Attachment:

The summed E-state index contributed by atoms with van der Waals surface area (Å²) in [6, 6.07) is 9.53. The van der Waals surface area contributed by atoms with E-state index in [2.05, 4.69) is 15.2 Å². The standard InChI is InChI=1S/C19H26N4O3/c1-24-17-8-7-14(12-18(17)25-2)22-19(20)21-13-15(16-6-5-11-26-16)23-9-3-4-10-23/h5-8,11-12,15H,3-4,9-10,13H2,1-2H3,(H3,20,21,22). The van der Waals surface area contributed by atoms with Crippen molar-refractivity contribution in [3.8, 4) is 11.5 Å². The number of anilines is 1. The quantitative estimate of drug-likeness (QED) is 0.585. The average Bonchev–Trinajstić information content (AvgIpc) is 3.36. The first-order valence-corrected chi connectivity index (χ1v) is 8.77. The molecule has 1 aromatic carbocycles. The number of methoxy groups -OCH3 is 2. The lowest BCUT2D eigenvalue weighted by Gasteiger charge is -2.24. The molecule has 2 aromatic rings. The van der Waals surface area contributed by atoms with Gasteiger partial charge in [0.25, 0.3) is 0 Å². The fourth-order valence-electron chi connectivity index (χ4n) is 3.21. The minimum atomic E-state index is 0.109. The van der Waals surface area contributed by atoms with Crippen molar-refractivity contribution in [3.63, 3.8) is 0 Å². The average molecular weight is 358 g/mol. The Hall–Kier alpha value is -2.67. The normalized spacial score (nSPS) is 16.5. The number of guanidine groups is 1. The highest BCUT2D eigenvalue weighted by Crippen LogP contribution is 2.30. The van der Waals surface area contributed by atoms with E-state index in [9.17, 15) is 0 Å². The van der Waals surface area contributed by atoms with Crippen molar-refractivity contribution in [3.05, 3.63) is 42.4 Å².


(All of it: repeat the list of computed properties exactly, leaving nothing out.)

The summed E-state index contributed by atoms with van der Waals surface area (Å²) in [6, 6.07) is 9.53. The van der Waals surface area contributed by atoms with E-state index in [2.05, 4.69) is 15.2 Å². The standard InChI is InChI=1S/C19H26N4O3/c1-24-17-8-7-14(12-18(17)25-2)22-19(20)21-13-15(16-6-5-11-26-16)23-9-3-4-10-23/h5-8,11-12,15H,3-4,9-10,13H2,1-2H3,(H3,20,21,22). The van der Waals surface area contributed by atoms with Crippen molar-refractivity contribution in [3.8, 4) is 11.5 Å². The number of anilines is 1. The quantitative estimate of drug-likeness (QED) is 0.585. The average Bonchev–Trinajstić information content (AvgIpc) is 3.36. The first-order valence-corrected chi connectivity index (χ1v) is 8.77. The molecule has 1 aromatic carbocycles. The number of methoxy groups -OCH3 is 2. The lowest BCUT2D eigenvalue weighted by Gasteiger charge is -2.24. The molecule has 2 aromatic rings. The van der Waals surface area contributed by atoms with Gasteiger partial charge in [0.25, 0.3) is 0 Å². The fourth-order valence-electron chi connectivity index (χ4n) is 3.21. The minimum atomic E-state index is 0.109. The van der Waals surface area contributed by atoms with Crippen molar-refractivity contribution in [3.63, 3.8) is 0 Å². The average molecular weight is 358 g/mol. The Hall–Kier alpha value is -2.67. The normalized spacial score (nSPS) is 16.5. The number of guanidine groups is 1. The highest BCUT2D eigenvalue weighted by Crippen LogP contribution is 2.30. The van der Waals surface area contributed by atoms with E-state index in [9.17, 15) is 0 Å². The van der Waals surface area contributed by atoms with Crippen molar-refractivity contribution in [3.05, 3.63) is 42.4 Å².